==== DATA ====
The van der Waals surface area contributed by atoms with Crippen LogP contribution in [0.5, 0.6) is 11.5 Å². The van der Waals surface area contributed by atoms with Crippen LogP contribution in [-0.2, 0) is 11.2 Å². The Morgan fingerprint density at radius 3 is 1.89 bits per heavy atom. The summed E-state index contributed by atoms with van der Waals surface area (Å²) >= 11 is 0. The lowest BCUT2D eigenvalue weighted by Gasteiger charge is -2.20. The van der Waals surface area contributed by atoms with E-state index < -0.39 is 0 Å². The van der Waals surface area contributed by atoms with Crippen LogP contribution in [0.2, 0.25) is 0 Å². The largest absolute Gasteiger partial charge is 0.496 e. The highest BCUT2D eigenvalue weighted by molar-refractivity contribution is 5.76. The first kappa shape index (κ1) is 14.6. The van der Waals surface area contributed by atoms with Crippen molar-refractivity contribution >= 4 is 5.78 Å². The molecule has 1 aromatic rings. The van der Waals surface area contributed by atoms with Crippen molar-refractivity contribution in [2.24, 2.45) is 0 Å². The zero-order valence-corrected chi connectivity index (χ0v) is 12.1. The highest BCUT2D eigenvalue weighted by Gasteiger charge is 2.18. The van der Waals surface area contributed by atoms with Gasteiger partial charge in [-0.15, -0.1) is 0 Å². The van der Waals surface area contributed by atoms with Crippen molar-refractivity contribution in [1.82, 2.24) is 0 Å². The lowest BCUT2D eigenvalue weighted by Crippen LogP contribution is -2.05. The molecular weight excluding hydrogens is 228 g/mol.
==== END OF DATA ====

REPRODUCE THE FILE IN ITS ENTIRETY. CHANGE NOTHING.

The van der Waals surface area contributed by atoms with Crippen LogP contribution in [0.5, 0.6) is 11.5 Å². The van der Waals surface area contributed by atoms with Crippen LogP contribution in [-0.2, 0) is 11.2 Å². The Morgan fingerprint density at radius 3 is 1.89 bits per heavy atom. The summed E-state index contributed by atoms with van der Waals surface area (Å²) >= 11 is 0. The lowest BCUT2D eigenvalue weighted by Gasteiger charge is -2.20. The van der Waals surface area contributed by atoms with E-state index < -0.39 is 0 Å². The van der Waals surface area contributed by atoms with Crippen LogP contribution in [0.2, 0.25) is 0 Å². The largest absolute Gasteiger partial charge is 0.496 e. The highest BCUT2D eigenvalue weighted by molar-refractivity contribution is 5.76. The first kappa shape index (κ1) is 14.6. The van der Waals surface area contributed by atoms with Crippen molar-refractivity contribution >= 4 is 5.78 Å². The molecule has 1 aromatic rings. The van der Waals surface area contributed by atoms with Crippen molar-refractivity contribution in [2.24, 2.45) is 0 Å². The zero-order valence-corrected chi connectivity index (χ0v) is 12.1. The highest BCUT2D eigenvalue weighted by Gasteiger charge is 2.18. The van der Waals surface area contributed by atoms with Gasteiger partial charge in [-0.15, -0.1) is 0 Å². The van der Waals surface area contributed by atoms with Crippen molar-refractivity contribution in [1.82, 2.24) is 0 Å². The lowest BCUT2D eigenvalue weighted by Crippen LogP contribution is -2.05. The molecular weight excluding hydrogens is 228 g/mol.